I have never heard of this large amount of broken arms and legs????????????

 

There have been no records of these incidents with the RAA.

 

Is this just another example of the lack of respect and uninformed comments we get from the general flying community towards PPCs ?

 

Can you give some examples ?

Well put Nashy,I could not agree more.Much more broken arms and legs flying the 3 axis fixed wing jabirus of late.

 

 

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You're pretty hard to please Turbo, that link takes you to a post describing someone doing tight turns at low level, hitting the ground destroying the airframe and walking away uninjured. Try that in a Jab and see if you can get a similar result.

 

Hardly showing how dangerous they are, in fact may just show how safe they are. All that post showed was the inexperience of the pilot, and that he still walked away afterwards.

 

 

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well I'm staggered, if this is how it works raa need it,s **** kicking

Don't blame them , they are probably scared fartless by CASA into being restrictive. The gyroplane people are also just as bad.

 

I asked about converting a non-Aus PPL to a RPL - can't do it they said. You first have to convert to a Aus PPL (and therefore have to go through the Class 2 nonsense) then downgrade it to a RPL. Now if that isn't totally screwed up, I'd have to ask what is.

 

Australia has to be the most over-controlled nanny state that I've come across and its still only nudging second world status!

 

 

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Still can't see any references to broken arms or legs ???????

 

For the record, as far as I know there has not been a fatality in Australia in PPCs.

 

PPCs are the fastest growing sector of RAA.

 

They cost nothing to hanger at home.

 

They can take off and land in very small areas.

 

For me they are the ultimate form of flying.

 

I also fly fixed wing aircraft and am always amazed at the comments and attitude from 3 axis pilots towards PPCs

 

it seems that many 3 axis pilots consider themselves as a higher form of human than PPC pilots and I'm seeing that now on this site.

 

 

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I don't think they are scared of CASA Birdseye, I think they just do not consider the effect on aircraft other than the type they are familiar with when they change or introduce new rules. This is why it is so important that all major changes are put to members for comment before implementation and not just mandated without consultation.

 

 

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Still can't see any references to broken arms or legs ???????For the record, as far as I know there has not been a fatality in Australia in PPCs.

PPCs are the fastest growing sector of RAA.

 

They cost nothing to hanger at home.

 

They can take off and land in very small areas.

 

For me they are the ultimate form of flying.

 

I also fly fixed wing aircraft and am always amazed at the comments and attitude from 3 axis pilots towards PPCs

 

it seems that many 3 axis pilots consider themselves as a higher form of human than PPC pilots and I'm seeing that now on this site.

Go for it. Unless you come down in some town's high street, it's unlikely some CASA oik or other useless tool will know about you. Let's call it a risk based flight assessment - how likely is the risk of you getting caught?

 

 

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I don't think they are scared of CASA Birdseye, I think they just do not consider the effect on aircraft other than the type they are familiar with when they change or introduce new rules. This is why it is so important that all major changes are put to members for comment before implementation and not just mandated without consultation.

OK, swap "scared" with "ill-informed".

 

 

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Thanks for the comments, it seems that it would be easier to to learn to fly in a 3 axis aircraft, I have over the years seen them and thought how cool are those guys/ girls and that and I would like to do it one day. It just worried me that if your motor went out you fall out of the sky, I can still free ascend from depth if I was stupid enough to run out of air diving.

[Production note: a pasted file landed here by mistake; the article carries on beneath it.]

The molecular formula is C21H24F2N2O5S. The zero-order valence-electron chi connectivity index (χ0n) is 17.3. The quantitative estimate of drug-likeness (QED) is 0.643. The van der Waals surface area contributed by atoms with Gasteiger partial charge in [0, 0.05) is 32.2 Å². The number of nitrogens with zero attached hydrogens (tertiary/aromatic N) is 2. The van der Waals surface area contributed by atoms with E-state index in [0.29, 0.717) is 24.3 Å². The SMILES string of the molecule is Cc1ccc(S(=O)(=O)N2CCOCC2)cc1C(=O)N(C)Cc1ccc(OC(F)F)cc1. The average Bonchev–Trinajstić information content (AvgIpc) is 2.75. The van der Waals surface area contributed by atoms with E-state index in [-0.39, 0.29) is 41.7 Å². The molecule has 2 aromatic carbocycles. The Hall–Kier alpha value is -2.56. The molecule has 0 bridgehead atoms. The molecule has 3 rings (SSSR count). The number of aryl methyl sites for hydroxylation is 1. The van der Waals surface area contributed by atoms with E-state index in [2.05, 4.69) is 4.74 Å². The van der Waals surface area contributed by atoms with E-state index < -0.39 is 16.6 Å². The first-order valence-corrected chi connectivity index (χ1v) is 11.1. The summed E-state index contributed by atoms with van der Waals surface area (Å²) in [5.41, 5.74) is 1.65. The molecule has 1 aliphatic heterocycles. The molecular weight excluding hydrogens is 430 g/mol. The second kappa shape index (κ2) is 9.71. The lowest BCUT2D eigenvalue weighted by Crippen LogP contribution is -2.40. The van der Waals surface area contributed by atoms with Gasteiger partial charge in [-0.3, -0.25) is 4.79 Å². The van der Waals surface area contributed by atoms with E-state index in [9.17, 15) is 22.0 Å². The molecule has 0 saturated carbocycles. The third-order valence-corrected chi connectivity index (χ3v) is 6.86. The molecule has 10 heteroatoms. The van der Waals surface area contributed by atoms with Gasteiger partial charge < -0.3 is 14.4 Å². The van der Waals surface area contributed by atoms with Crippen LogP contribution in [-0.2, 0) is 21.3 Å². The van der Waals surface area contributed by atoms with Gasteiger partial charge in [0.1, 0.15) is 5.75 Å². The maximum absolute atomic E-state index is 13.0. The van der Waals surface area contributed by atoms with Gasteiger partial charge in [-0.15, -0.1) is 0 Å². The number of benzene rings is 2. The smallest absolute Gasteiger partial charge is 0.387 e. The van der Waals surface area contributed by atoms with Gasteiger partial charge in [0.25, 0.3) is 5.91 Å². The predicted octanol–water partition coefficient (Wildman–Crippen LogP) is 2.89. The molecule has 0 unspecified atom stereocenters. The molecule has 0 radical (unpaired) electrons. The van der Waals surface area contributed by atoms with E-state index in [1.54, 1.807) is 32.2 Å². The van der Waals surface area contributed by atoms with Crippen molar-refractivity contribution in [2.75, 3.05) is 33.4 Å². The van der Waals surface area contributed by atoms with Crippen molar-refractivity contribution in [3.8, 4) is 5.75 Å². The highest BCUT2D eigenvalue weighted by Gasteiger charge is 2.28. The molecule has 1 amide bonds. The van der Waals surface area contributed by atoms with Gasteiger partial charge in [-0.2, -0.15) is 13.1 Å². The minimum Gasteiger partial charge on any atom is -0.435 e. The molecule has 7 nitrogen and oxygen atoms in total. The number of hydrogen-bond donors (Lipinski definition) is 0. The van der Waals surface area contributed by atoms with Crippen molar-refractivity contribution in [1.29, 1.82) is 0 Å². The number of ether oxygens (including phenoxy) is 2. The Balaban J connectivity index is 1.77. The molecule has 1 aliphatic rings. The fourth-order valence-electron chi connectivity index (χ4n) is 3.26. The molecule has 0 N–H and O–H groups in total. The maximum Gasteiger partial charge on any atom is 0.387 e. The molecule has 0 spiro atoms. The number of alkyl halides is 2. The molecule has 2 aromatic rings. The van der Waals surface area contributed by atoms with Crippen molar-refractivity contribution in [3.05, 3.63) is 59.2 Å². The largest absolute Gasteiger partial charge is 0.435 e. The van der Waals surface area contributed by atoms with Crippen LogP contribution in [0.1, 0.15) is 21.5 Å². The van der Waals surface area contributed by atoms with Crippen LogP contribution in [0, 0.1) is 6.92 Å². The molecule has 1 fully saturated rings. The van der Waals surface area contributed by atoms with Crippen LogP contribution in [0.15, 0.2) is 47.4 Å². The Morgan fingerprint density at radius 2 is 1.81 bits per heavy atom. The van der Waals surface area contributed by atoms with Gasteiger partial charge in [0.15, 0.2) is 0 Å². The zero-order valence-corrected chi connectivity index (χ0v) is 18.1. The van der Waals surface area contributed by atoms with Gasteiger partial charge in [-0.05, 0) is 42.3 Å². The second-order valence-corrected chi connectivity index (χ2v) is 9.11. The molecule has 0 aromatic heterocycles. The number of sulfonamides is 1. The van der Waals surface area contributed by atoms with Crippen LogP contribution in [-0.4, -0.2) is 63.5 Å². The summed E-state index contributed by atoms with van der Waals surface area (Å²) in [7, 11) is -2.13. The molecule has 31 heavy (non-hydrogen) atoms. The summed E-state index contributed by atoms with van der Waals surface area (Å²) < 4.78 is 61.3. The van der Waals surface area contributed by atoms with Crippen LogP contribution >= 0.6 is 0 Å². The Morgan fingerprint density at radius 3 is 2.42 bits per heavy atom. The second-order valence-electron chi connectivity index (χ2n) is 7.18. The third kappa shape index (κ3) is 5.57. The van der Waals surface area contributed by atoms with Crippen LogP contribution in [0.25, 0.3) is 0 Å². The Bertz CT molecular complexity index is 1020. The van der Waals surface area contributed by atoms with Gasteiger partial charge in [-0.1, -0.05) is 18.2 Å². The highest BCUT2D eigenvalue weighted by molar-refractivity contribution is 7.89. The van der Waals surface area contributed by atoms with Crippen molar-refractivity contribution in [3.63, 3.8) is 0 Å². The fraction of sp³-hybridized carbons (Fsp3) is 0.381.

When I was introduced to the Powered parachute , I was attracted by the safety, ease of flight, ability to fly from basically a flat piece of ground in the country and the opportunity to enjoy this experience with like minded people when they get together, not to mention that where I live would provide great opportunities for flying along the coast.

 

I have while waiting to get the instruction to fly been reading what I can get my hands on re flying these things and have gathered that alignment into the wind on takeoff and landing will assist not being dragged over by the wind the takeoff and landing phase which as I read is the most critical phase. I can only assume when I finally get instruction that as part of that that I will be trained on how to conduct the sport to help eliminate the need for broken arms and legs, I think the aircraft I have chosen will also assist.

 

In the past few days I have been encouraged by some people in the sport who have a passion for it and are fighting to clear the obstructions preventing me from flying.

 

I can't quite understand how the governing body of this sport has not identified that the safest, most accesable form of flying would be their greatest opportunity for growing the sport safely if that is their brief.

 

Scuba diving is not without dangers, to dive a student has to understand and manage, currents, pressure ( every 10 metres depth = 1ATM+) Baratrauma of air spaces, ears and over expansion of lungs) excessive absorption of nitrogen into the blood stream leading to decompression sickness ( bends) and narcossis at depth ( rapture) blue orb syndrome, cold rough oceans, lots of critters and luckily not often some that could eat you

 

All of these subjects are covered within the diving course, students are provided with information on what the dangers are, how to manage those issues, trained in a pool to demonstrate their ability & confidence in using the equipment and then taken out into the ocean to demonstrate again their understanding and proficiency of the lessons they have been taught. They are then certified as divers. The instructor who trains them would have demonstrated his compentency for training people along with his competency of his craft ie diving or perhaps flying before a board of examiners and then been given the instructors rating to go forth and introduce new people to enjoy the sport, no third party, the instructor has been signed of as competent

 

Why can't flying a powered parachute be as easy ?

 

I hope one day I can actually do it instead of just writing about my desire to do it

 

(PS I'm a bloody potential customer ?? )

 

David